The House Theatre of Chicago specializes in conjuring theatrical magic. So maybe it’s inevitable that the company has partnered not once but twice with actor-magician Dennis Watkins to create plays about magicians and their craft.
The House first brought Watkins to Miami’s Adrienne Arsht Center in 2012 to play the legendary illusionist in Nathan Allen’s Death and Harry Houdini. Now Watkins is back in his own play, The Magnificents, a piece staged by House artistic director Allen, who has his own magic touch when it comes to creating engaging theater.
Inspired by Watkins’ late grandfather, a magic shop owner who got his grandson started on the road to dazzling trickery and illusion, The Magnificents centers on a small tent show traveling around Texas during the Depression. Each member of the tiny troupe has a specialty: Magnificent (Watkins) is the charming, commanding magician; his wife Rosie (Brenda Arellano), who speaks only Spanish, is his assistant; surly Harley (Adeoye) is the strong man; graceful Honeydew (Lucy Carapetyan) is the aerialist; and Chase (Michael E. Smith) dons a red nose to play the clown.
A lanky, silent character called The Boy (Chris Mathews) shows up, and after a kerfuffle involving a missing wedding ring, he’s invited to stick around by the sympathetic Rosie. A troubled kid who seems to have no family, The Boy is given a series of tests to see if he has the skills to join this makeshift family-by-choice.
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The Magnificents flows seamlessly between the out-of-the-spotlight interactions among its characters and segments of the traveling show, several involving Watkins enlisting the help of audience volunteers.
On opening night, a beautiful little girl named Grace helped Magnificent make a handkerchief in a bottle “dance.” A guy named Javier lost, then miraculously recovered, his wedding ring. Abigail, a game but slightly embarrassed young woman, helped Watkins perform an elaborate narrative-linked card trick. Another guy provided a number that led to a fast-paced feat involving 16 numbers.
Watkins, who has his own magic show in Chicago, really is an amazing and charismatic magician. During the course of The Magnificents, he seems to turn a stuffed toy rabbit into a real one, makes a canary appear in a previously empty cage, undergoes “surgery” in which his body seems to be sliced into sections that get shoved apart and, as part of a finale that truly is grand, simply vanishes.
As entertaining as the magic is, its function in The Magnificents is to serve a deeper story, one involving the family’s dying patriarch and his legacy. Envy, love, trustworthiness, compassion, sanctuary and loss are folded into Watkins’ tale, which ranges emotionally from bright-and-shiny comedy to poignant sorrow.
For the House’s fifth appearance in the Arsht’s Theater Up Close series, the company’s creative team — set and lighting designer Lee Keenan, costume designer Melissa Torchia, sound designer Jeff Kelley, composer Kevin O’Donnell, choreographer Tommy Rapley, video design by Manual Cinema Studios — has created a deceptively simple, intimate world.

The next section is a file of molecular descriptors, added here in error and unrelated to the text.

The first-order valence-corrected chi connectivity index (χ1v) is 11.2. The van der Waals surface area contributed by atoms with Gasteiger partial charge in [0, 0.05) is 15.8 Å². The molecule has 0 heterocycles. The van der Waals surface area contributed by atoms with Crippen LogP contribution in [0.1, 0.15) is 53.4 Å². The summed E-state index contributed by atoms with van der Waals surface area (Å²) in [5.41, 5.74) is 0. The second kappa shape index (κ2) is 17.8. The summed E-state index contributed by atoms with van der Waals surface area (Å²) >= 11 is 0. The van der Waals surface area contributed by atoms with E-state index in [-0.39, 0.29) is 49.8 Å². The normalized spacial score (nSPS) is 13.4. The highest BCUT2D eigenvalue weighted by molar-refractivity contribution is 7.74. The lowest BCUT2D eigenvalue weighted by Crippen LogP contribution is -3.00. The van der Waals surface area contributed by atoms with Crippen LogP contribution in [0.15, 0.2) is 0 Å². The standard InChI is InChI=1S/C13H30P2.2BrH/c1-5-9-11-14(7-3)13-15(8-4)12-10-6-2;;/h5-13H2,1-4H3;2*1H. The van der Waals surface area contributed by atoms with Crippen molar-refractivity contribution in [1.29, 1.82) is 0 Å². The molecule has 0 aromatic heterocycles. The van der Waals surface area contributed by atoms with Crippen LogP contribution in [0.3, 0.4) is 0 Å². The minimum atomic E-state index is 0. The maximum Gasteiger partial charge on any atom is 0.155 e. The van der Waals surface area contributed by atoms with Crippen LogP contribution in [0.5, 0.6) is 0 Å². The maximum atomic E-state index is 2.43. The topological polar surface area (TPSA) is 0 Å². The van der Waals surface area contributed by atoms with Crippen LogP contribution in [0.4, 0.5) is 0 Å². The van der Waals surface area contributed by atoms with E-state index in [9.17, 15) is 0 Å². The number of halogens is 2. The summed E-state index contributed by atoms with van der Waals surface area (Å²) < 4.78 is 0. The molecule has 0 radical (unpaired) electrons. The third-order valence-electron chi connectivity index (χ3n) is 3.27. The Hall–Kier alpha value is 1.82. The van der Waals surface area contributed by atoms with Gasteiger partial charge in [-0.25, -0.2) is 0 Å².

The little troupe performs on a stage that folds down from the side of its vintage truck, a stage complete with footlights and a “Magnificents” sign surrounded by tiny lights. A small screen sometimes descends to display videos of the characters’ dreams. A silk sling drops from the ceiling to cradle Honeydew as she performs feats that marry strength and sensuality. A tree “grows” oranges before our very eyes, including one very special piece of fruit. Though the play’s world looks old-fashioned, it’s actually high-tech.
Combining veterans from the two Chicago runs of The Magnificents with newcomers, the cast at the Arsht artfully navigates the physical and emotional demands of the piece.
Smith is the show’s comic sparkplug, but once Chase becomes worried about the future, he makes you feel the depth of his anxiety. Arellano, who translated Rosie’s dialogue into Spanish, has to communicate the essence of what she’s saying to non-Spanish speakers, but her clear delivery and expressive face make the device work. Adeoye makes Harley a tough muscle man who’s not about to have his gig usurped by a stranger. Carapetyan’s striking Honeydew shows The Boy the kind of empathetic encouragement Rosie once showed her. And Mathews, whose role is almost entirely wordless, speaks silent volumes both physically and emotionally.
The captivating Watkins, of course, is the performer who supplies most of the “ta da!” moments in The Magnificents. But he and his collaborators have crafted something that transcends those showy bits to achieve real heart. Just watch, near the ending, as Magnificent dances with Rosie to the sounds of music and a soft chorus of crickets, a big moon shining down upon them and their tender memories. Now that’s magic.
If you go
What: ‘The Magnificents’ by Dennis Watkins.
Where: House Theatre of Chicago production in the Carnival Studio Theater at the Adrienne Arsht Center for the Performing Arts, 1300 Biscayne Blvd., Miami.
When: 7:30 p.m. Wednesday-Saturday, 4 p.m. Sunday, through May 3 (additional show 3 p.m. April 11).
Information: 305-949-6722 or www.arshtcenter.org.